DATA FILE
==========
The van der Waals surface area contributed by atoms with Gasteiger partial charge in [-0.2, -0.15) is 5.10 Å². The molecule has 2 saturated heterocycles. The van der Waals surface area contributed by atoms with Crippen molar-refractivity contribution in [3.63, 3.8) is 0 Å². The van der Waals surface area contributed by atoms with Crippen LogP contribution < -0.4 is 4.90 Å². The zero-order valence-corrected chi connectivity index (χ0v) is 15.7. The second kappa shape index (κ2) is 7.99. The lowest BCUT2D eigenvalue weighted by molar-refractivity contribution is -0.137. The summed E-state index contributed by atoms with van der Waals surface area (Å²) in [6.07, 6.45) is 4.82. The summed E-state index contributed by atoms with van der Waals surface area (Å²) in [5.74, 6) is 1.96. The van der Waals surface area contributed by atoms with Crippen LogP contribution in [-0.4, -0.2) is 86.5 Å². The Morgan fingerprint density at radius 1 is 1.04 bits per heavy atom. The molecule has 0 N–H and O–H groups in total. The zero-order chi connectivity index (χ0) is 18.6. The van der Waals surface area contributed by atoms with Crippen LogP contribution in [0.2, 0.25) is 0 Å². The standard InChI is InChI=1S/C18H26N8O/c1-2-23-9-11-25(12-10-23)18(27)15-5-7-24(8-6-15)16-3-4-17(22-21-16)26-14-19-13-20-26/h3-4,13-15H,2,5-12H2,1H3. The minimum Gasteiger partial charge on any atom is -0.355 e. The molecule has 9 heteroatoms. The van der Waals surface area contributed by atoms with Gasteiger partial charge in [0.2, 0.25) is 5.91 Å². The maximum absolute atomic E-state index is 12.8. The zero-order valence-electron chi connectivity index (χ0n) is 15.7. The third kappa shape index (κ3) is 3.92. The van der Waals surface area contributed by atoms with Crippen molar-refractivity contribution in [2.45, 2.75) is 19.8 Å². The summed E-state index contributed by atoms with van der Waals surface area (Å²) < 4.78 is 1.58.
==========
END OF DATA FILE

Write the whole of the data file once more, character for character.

The van der Waals surface area contributed by atoms with Gasteiger partial charge in [-0.2, -0.15) is 5.10 Å². The molecule has 2 saturated heterocycles. The van der Waals surface area contributed by atoms with Crippen molar-refractivity contribution in [3.63, 3.8) is 0 Å². The van der Waals surface area contributed by atoms with Crippen LogP contribution < -0.4 is 4.90 Å². The zero-order valence-corrected chi connectivity index (χ0v) is 15.7. The second kappa shape index (κ2) is 7.99. The lowest BCUT2D eigenvalue weighted by molar-refractivity contribution is -0.137. The summed E-state index contributed by atoms with van der Waals surface area (Å²) in [6.07, 6.45) is 4.82. The summed E-state index contributed by atoms with van der Waals surface area (Å²) in [5.74, 6) is 1.96. The van der Waals surface area contributed by atoms with Crippen LogP contribution in [-0.4, -0.2) is 86.5 Å². The Morgan fingerprint density at radius 1 is 1.04 bits per heavy atom. The molecule has 0 N–H and O–H groups in total. The zero-order chi connectivity index (χ0) is 18.6. The van der Waals surface area contributed by atoms with Crippen LogP contribution in [0.2, 0.25) is 0 Å². The standard InChI is InChI=1S/C18H26N8O/c1-2-23-9-11-25(12-10-23)18(27)15-5-7-24(8-6-15)16-3-4-17(22-21-16)26-14-19-13-20-26/h3-4,13-15H,2,5-12H2,1H3. The minimum Gasteiger partial charge on any atom is -0.355 e. The molecule has 9 heteroatoms. The van der Waals surface area contributed by atoms with Gasteiger partial charge in [0.2, 0.25) is 5.91 Å². The maximum absolute atomic E-state index is 12.8. The zero-order valence-electron chi connectivity index (χ0n) is 15.7. The third kappa shape index (κ3) is 3.92. The van der Waals surface area contributed by atoms with Crippen molar-refractivity contribution in [2.45, 2.75) is 19.8 Å². The summed E-state index contributed by atoms with van der Waals surface area (Å²) < 4.78 is 1.58.